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Shallwani, S. (March, 2009). The social construction of school readiness. Paper presented at the Annual Conference of the Comparative and International Education Society, Charleston.
Full paper available here: http://www.eric.ed.gov/ERICWebPortal/detail?accno=ED529814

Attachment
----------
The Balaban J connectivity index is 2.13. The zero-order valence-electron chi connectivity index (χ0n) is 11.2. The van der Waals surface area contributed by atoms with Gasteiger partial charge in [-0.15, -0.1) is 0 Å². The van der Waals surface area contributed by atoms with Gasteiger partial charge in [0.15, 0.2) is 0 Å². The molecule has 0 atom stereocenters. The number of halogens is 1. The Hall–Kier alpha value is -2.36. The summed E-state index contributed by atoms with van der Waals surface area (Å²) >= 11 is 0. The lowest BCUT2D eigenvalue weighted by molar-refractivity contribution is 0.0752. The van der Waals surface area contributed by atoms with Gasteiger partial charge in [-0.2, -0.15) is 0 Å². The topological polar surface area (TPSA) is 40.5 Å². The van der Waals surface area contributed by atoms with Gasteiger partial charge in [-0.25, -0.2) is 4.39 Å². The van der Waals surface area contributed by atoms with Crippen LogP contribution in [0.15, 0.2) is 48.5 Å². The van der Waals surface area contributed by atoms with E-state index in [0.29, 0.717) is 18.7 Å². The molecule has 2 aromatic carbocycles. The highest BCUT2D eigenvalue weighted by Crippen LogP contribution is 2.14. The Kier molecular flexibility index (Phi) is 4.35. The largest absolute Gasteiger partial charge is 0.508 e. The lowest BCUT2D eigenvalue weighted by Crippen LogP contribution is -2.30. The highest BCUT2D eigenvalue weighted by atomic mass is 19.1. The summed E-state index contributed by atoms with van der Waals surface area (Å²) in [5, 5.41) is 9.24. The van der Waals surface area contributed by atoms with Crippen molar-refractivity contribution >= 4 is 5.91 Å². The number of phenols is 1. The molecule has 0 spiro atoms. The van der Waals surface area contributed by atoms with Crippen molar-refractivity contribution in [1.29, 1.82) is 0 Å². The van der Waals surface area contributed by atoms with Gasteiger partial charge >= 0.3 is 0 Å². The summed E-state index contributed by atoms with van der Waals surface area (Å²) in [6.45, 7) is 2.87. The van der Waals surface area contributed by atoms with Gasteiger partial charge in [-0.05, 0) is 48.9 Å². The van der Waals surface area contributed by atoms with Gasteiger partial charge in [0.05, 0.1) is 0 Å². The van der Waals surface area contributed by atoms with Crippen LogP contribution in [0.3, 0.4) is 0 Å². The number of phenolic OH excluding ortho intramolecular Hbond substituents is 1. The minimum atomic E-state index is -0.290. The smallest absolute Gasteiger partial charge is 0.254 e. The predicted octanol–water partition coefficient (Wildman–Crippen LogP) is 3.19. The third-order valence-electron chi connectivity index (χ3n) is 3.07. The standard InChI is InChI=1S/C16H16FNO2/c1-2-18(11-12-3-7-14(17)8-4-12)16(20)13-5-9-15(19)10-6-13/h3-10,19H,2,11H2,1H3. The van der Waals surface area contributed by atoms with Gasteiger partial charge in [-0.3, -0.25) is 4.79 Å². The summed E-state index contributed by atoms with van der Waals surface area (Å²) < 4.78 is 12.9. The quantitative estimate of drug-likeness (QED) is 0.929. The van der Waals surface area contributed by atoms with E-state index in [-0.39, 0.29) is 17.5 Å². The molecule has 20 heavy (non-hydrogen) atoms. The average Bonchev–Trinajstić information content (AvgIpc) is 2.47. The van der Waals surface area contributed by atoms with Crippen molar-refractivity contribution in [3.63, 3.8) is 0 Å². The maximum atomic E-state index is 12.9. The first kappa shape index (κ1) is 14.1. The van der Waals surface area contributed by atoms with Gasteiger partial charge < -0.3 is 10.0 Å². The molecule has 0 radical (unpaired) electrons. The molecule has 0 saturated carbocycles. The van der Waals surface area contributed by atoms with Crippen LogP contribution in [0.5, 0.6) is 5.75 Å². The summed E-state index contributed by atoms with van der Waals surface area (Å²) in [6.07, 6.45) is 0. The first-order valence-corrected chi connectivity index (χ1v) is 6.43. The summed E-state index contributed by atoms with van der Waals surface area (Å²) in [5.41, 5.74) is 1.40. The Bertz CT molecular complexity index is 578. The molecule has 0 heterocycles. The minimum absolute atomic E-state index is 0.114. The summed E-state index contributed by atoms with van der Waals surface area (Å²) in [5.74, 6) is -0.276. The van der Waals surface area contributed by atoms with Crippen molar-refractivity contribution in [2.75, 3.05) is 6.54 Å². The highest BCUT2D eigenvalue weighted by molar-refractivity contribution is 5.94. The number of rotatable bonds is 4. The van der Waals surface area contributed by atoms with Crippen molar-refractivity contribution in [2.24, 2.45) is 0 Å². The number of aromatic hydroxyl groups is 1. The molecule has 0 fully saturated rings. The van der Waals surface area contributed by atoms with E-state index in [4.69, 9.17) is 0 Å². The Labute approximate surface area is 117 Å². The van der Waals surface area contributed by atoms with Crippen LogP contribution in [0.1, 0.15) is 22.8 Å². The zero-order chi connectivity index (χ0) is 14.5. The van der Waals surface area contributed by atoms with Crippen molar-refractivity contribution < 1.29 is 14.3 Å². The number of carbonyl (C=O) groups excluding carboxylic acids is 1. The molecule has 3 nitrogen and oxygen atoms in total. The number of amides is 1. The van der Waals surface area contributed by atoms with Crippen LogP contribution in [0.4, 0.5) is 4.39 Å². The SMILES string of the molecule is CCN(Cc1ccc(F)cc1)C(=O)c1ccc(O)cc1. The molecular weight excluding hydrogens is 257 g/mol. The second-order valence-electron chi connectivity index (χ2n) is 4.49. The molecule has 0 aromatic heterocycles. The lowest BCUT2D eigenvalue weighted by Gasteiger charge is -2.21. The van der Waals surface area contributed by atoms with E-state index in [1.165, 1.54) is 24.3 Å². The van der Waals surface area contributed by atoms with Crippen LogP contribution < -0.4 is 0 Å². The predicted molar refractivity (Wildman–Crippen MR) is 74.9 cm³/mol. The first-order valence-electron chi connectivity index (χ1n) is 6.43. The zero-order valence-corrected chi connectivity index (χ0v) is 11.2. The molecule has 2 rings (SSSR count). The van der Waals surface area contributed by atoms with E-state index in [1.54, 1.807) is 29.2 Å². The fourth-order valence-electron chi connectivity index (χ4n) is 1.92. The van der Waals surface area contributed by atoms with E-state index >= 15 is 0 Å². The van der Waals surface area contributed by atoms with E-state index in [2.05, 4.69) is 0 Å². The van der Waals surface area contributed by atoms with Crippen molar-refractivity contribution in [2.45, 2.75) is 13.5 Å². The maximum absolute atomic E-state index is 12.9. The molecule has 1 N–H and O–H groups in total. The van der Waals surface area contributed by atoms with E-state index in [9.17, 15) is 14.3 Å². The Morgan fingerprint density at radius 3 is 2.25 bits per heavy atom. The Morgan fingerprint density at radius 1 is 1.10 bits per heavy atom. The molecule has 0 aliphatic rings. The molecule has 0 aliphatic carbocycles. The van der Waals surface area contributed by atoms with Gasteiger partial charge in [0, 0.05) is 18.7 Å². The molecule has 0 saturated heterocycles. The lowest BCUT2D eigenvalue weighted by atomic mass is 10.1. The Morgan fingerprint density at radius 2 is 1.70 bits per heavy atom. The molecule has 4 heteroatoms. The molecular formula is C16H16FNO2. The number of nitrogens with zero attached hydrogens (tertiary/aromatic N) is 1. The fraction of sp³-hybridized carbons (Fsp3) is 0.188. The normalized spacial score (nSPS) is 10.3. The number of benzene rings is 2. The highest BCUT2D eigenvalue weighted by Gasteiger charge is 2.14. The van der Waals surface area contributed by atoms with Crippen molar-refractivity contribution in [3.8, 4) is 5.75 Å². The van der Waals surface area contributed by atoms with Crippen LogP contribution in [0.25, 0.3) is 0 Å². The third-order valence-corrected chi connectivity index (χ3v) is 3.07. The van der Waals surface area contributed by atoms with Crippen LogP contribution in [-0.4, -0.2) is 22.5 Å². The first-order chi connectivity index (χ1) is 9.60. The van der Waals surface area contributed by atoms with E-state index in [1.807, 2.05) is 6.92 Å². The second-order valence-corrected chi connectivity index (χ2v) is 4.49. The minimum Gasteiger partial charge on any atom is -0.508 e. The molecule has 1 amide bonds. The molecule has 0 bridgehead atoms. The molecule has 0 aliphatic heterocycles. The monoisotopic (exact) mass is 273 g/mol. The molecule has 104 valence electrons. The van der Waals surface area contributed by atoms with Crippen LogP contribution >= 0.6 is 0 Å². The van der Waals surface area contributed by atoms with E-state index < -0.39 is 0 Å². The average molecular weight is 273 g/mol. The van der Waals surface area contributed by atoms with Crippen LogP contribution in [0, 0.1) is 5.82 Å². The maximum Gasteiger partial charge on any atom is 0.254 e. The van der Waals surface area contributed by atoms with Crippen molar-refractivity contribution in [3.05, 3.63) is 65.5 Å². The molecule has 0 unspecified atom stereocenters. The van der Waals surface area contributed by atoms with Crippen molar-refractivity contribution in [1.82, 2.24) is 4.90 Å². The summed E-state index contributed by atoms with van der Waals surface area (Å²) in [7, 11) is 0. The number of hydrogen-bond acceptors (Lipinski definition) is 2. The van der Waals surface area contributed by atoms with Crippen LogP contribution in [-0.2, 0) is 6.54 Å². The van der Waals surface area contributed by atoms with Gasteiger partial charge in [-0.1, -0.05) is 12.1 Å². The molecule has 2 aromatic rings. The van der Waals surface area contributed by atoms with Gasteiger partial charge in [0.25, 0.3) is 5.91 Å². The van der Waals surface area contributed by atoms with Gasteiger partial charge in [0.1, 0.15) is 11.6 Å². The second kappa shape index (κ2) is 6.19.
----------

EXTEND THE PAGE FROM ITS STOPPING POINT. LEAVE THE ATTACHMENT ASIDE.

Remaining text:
Abstract: In the mainstream discourse on child development and education, 'school readiness' has been conceptualized as the skills and knowledge that children need when they enter school in order to learn effectively in the school environment. However, school readiness is an idea which is entwined with our beliefs about child development and child needs (E. Graue, 1992). Indeed, the mainstream conceptualization and operationalization of school readiness is grounded in particular values and beliefs about the nature of child development, ideas about vulnerability and competence, and the characteristics deemed valuable in a particular society. In this way, social context determine the focus of school readiness, what is valued, what is assessed, and what resources and supports are identified as needed. This paper will critically review the literature on school readiness, examining the cultural assumptions underlying the mainstream discourse, and exploring the social construction of school readiness. Although the alternative discourse on school readiness is scant at best, the paper will draw on literature in related areas to explore how school readiness might be alternately conceptualized in different socio-cultural contexts. The paper will also explore the larger theoretical discussion of universalism versus cultural relativism and social construction.